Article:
During this short social media fast, I did miss the activity on Twitter and Instagram. I use lists on Twitter, so depending on what types of tweets I want to view, I will look at that list. For example, I have a list of pastors and Christian leaders, so if I’m looking for their 140-character nuggets of wisdom, that is the list I’ll browse. I have lists of sports personalities, personal contacts, news, musicians, and several others. The people I follow on Instagram are the same mix of people, the only thing about Instagram is that you don’t have the capability to organize the people you follow into lists. If they ever add that, I’ll be browsing Instragram more often, but for now I’ll use it to post photos and push them to Twitter or Facebook using the app. One reason I missed Twitter and Instagram is that our church uses both of those platforms in various ways. We go to a large church, so they use social media (mostly Twitter and Instagram) in many different and effective ways to encourage, minister, and spread information. That is probably the main thing that I missed during this fast, so I will have to consider that in the future when making the decision to disconnect.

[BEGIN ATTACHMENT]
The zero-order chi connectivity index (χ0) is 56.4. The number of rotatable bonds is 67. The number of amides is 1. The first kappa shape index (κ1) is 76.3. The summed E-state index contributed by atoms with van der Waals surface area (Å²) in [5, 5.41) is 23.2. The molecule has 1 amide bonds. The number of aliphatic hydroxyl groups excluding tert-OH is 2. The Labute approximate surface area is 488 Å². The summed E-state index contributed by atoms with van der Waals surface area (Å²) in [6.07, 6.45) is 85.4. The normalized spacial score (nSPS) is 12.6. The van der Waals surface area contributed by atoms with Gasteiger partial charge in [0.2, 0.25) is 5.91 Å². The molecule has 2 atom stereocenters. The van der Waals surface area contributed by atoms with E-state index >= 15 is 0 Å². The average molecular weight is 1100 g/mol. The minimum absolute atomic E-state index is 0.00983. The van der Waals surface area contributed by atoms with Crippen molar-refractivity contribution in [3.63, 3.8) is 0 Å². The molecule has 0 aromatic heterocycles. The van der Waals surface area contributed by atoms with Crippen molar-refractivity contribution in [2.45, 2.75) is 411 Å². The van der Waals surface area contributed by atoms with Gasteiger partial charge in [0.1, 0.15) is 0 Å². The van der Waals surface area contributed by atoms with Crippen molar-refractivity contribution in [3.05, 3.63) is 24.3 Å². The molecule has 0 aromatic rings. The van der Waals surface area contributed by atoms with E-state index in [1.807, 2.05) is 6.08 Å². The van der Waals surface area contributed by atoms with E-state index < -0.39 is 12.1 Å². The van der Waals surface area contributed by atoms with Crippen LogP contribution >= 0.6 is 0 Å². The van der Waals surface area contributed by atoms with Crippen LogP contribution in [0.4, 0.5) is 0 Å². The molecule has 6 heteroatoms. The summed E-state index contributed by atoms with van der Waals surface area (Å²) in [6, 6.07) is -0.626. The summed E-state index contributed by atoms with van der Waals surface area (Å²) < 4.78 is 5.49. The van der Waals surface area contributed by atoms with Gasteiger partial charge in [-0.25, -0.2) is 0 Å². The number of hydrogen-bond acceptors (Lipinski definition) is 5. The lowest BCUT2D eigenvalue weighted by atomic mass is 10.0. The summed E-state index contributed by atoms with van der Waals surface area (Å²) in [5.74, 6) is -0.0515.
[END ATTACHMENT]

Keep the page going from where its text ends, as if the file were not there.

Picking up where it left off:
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Quality Of Life

I’ll have to admit that I spent a lot less time this week looking at my iPhone. I rarely interact on social media from a computer, so doing most of that on a phone causes you to spend a lot of time looking at that little machine. That was one of the first things I noticed. From a much bigger perspective, I realized that I was less focused on whether or not anyone retweeted what I tweeted, liked what I posted, or commented on my status or photo. It’s fun to go and look to see who has done those things, because in some small way it’s like an affirmation of what you posted. However, there are quite a few people in our society who are so wrapped up in the number of “likes” they get in their life that this becomes the driving force in what they post on social media.